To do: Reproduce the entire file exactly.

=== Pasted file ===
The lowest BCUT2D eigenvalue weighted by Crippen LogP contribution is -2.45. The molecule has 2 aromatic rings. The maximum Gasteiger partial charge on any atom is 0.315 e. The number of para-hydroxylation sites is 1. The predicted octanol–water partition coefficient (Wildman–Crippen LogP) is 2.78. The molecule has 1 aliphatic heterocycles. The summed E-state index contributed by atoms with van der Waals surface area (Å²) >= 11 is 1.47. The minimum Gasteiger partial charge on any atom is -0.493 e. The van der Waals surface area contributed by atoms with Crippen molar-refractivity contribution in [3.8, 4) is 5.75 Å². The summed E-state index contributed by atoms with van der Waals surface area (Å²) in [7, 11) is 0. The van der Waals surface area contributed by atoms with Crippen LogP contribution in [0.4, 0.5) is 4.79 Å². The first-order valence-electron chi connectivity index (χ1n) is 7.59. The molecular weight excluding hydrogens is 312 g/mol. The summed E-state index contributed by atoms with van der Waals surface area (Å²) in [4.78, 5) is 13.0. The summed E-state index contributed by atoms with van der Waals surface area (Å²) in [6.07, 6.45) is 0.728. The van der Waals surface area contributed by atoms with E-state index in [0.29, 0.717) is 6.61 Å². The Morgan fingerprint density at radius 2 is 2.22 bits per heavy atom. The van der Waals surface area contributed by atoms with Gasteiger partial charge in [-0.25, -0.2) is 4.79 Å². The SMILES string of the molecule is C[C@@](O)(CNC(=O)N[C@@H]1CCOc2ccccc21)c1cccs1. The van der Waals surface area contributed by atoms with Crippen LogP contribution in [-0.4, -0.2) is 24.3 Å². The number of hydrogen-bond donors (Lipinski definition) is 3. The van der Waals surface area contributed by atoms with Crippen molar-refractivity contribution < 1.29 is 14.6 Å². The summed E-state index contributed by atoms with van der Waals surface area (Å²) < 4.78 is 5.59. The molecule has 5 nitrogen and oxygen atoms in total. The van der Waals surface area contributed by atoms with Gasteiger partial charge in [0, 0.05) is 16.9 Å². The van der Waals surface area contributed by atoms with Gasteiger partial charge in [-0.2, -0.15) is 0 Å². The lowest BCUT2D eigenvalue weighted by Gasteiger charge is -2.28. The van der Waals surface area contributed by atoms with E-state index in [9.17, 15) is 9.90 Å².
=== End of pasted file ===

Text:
The lowest BCUT2D eigenvalue weighted by Crippen LogP contribution is -2.45. The molecule has 2 aromatic rings. The maximum Gasteiger partial charge on any atom is 0.315 e. The number of para-hydroxylation sites is 1. The predicted octanol–water partition coefficient (Wildman–Crippen LogP) is 2.78. The molecule has 1 aliphatic heterocycles. The summed E-state index contributed by atoms with van der Waals surface area (Å²) >= 11 is 1.47. The minimum Gasteiger partial charge on any atom is -0.493 e. The van der Waals surface area contributed by atoms with Crippen molar-refractivity contribution in [3.8, 4) is 5.75 Å². The summed E-state index contributed by atoms with van der Waals surface area (Å²) in [7, 11) is 0. The van der Waals surface area contributed by atoms with Crippen LogP contribution in [0.4, 0.5) is 4.79 Å². The first-order valence-electron chi connectivity index (χ1n) is 7.59. The molecular weight excluding hydrogens is 312 g/mol. The summed E-state index contributed by atoms with van der Waals surface area (Å²) in [4.78, 5) is 13.0. The summed E-state index contributed by atoms with van der Waals surface area (Å²) in [6.07, 6.45) is 0.728. The van der Waals surface area contributed by atoms with E-state index in [0.29, 0.717) is 6.61 Å². The Morgan fingerprint density at radius 2 is 2.22 bits per heavy atom. The van der Waals surface area contributed by atoms with Gasteiger partial charge in [-0.25, -0.2) is 4.79 Å². The SMILES string of the molecule is C[C@@](O)(CNC(=O)N[C@@H]1CCOc2ccccc21)c1cccs1. The van der Waals surface area contributed by atoms with Crippen LogP contribution in [-0.4, -0.2) is 24.3 Å². The number of hydrogen-bond donors (Lipinski definition) is 3. The van der Waals surface area contributed by atoms with Crippen molar-refractivity contribution < 1.29 is 14.6 Å². The summed E-state index contributed by atoms with van der Waals surface area (Å²) < 4.78 is 5.59. The molecule has 5 nitrogen and oxygen atoms in total. The van der Waals surface area contributed by atoms with Gasteiger partial charge in [0, 0.05) is 16.9 Å². The van der Waals surface area contributed by atoms with Gasteiger partial charge in [-0.2, -0.15) is 0 Å². The lowest BCUT2D eigenvalue weighted by Gasteiger charge is -2.28. The van der Waals surface area contributed by atoms with E-state index in [9.17, 15) is 9.90 Å².